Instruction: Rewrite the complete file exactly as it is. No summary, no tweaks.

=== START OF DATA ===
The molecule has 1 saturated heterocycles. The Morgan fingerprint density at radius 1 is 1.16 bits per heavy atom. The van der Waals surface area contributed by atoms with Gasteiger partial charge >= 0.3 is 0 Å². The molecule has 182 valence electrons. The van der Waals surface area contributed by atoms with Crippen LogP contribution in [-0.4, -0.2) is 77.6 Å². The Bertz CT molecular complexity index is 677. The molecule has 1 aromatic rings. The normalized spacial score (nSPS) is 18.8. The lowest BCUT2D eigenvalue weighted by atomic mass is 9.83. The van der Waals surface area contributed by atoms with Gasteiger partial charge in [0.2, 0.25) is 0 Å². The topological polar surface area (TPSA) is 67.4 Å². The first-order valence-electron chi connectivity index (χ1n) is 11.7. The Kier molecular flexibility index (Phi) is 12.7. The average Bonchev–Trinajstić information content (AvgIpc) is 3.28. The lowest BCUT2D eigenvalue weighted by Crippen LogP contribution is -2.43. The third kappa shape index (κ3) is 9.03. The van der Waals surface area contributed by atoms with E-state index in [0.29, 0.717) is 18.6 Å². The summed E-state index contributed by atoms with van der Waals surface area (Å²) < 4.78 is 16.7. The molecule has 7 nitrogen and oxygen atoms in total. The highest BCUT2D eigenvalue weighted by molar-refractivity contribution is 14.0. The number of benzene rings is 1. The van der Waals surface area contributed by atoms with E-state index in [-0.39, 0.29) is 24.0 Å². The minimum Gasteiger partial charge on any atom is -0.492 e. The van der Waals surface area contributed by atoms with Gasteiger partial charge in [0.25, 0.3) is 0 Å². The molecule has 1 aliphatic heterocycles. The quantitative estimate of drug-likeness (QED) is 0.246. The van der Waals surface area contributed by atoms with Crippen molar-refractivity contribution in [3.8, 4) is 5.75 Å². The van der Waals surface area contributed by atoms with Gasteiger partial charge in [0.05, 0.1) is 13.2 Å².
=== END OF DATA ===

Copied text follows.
The molecule has 1 saturated heterocycles. The Morgan fingerprint density at radius 1 is 1.16 bits per heavy atom. The van der Waals surface area contributed by atoms with Gasteiger partial charge >= 0.3 is 0 Å². The molecule has 182 valence electrons. The van der Waals surface area contributed by atoms with Crippen LogP contribution in [-0.4, -0.2) is 77.6 Å². The Bertz CT molecular complexity index is 677. The molecule has 1 aromatic rings. The normalized spacial score (nSPS) is 18.8. The lowest BCUT2D eigenvalue weighted by atomic mass is 9.83. The van der Waals surface area contributed by atoms with Gasteiger partial charge in [0.2, 0.25) is 0 Å². The topological polar surface area (TPSA) is 67.4 Å². The first-order valence-electron chi connectivity index (χ1n) is 11.7. The Kier molecular flexibility index (Phi) is 12.7. The average Bonchev–Trinajstić information content (AvgIpc) is 3.28. The lowest BCUT2D eigenvalue weighted by Crippen LogP contribution is -2.43. The third kappa shape index (κ3) is 9.03. The van der Waals surface area contributed by atoms with E-state index in [0.29, 0.717) is 18.6 Å². The summed E-state index contributed by atoms with van der Waals surface area (Å²) < 4.78 is 16.7. The molecule has 7 nitrogen and oxygen atoms in total. The highest BCUT2D eigenvalue weighted by molar-refractivity contribution is 14.0. The number of benzene rings is 1. The van der Waals surface area contributed by atoms with E-state index in [-0.39, 0.29) is 24.0 Å². The minimum Gasteiger partial charge on any atom is -0.492 e. The van der Waals surface area contributed by atoms with Gasteiger partial charge in [0.25, 0.3) is 0 Å². The molecule has 1 aliphatic heterocycles. The quantitative estimate of drug-likeness (QED) is 0.246. The van der Waals surface area contributed by atoms with Crippen molar-refractivity contribution in [3.8, 4) is 5.75 Å². The van der Waals surface area contributed by atoms with Gasteiger partial charge in [0.05, 0.1) is 13.2 Å².